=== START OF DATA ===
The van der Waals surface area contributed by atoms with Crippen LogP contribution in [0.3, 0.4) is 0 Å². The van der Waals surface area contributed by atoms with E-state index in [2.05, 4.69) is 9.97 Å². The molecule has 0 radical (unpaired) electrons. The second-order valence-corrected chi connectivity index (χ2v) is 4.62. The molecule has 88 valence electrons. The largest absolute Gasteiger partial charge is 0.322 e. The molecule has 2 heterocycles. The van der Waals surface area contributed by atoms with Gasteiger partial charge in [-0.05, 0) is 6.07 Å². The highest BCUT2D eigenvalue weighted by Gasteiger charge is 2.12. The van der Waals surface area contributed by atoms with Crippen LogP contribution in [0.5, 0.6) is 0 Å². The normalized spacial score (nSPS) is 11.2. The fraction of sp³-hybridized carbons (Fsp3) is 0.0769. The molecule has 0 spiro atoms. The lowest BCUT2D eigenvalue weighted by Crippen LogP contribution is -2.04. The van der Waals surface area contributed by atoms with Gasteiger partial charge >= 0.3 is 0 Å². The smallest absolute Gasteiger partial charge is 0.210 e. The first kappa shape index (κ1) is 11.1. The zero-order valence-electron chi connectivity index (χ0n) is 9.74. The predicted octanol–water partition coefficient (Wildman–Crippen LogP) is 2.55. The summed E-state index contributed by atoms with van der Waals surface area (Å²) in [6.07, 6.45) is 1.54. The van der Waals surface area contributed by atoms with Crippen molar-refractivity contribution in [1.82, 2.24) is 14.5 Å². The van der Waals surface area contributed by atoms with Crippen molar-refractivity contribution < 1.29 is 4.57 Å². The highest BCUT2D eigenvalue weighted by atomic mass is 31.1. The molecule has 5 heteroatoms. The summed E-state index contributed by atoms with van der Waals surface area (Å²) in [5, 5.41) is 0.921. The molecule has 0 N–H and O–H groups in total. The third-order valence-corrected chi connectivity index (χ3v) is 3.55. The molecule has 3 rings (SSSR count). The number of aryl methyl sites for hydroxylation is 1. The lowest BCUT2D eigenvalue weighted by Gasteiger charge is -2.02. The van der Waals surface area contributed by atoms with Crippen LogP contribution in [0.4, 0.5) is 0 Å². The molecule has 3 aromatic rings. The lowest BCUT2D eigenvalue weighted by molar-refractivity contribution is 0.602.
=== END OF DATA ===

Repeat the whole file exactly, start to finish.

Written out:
The van der Waals surface area contributed by atoms with Crippen LogP contribution in [0.3, 0.4) is 0 Å². The van der Waals surface area contributed by atoms with E-state index in [2.05, 4.69) is 9.97 Å². The molecule has 0 radical (unpaired) electrons. The second-order valence-corrected chi connectivity index (χ2v) is 4.62. The molecule has 88 valence electrons. The largest absolute Gasteiger partial charge is 0.322 e. The molecule has 2 heterocycles. The van der Waals surface area contributed by atoms with Gasteiger partial charge in [-0.05, 0) is 6.07 Å². The highest BCUT2D eigenvalue weighted by Gasteiger charge is 2.12. The van der Waals surface area contributed by atoms with Crippen LogP contribution in [0.5, 0.6) is 0 Å². The normalized spacial score (nSPS) is 11.2. The fraction of sp³-hybridized carbons (Fsp3) is 0.0769. The molecule has 0 spiro atoms. The lowest BCUT2D eigenvalue weighted by Crippen LogP contribution is -2.04. The van der Waals surface area contributed by atoms with Gasteiger partial charge >= 0.3 is 0 Å². The smallest absolute Gasteiger partial charge is 0.210 e. The first kappa shape index (κ1) is 11.1. The zero-order valence-electron chi connectivity index (χ0n) is 9.74. The predicted octanol–water partition coefficient (Wildman–Crippen LogP) is 2.55. The summed E-state index contributed by atoms with van der Waals surface area (Å²) in [6.07, 6.45) is 1.54. The van der Waals surface area contributed by atoms with Crippen molar-refractivity contribution in [1.82, 2.24) is 14.5 Å². The van der Waals surface area contributed by atoms with Crippen molar-refractivity contribution < 1.29 is 4.57 Å². The highest BCUT2D eigenvalue weighted by atomic mass is 31.1. The molecule has 5 heteroatoms. The summed E-state index contributed by atoms with van der Waals surface area (Å²) in [5, 5.41) is 0.921. The molecule has 0 N–H and O–H groups in total. The third-order valence-corrected chi connectivity index (χ3v) is 3.55. The molecule has 3 rings (SSSR count). The number of aryl methyl sites for hydroxylation is 1. The lowest BCUT2D eigenvalue weighted by Gasteiger charge is -2.02. The van der Waals surface area contributed by atoms with Crippen LogP contribution in [0.4, 0.5) is 0 Å². The molecule has 3 aromatic rings. The lowest BCUT2D eigenvalue weighted by molar-refractivity contribution is 0.602.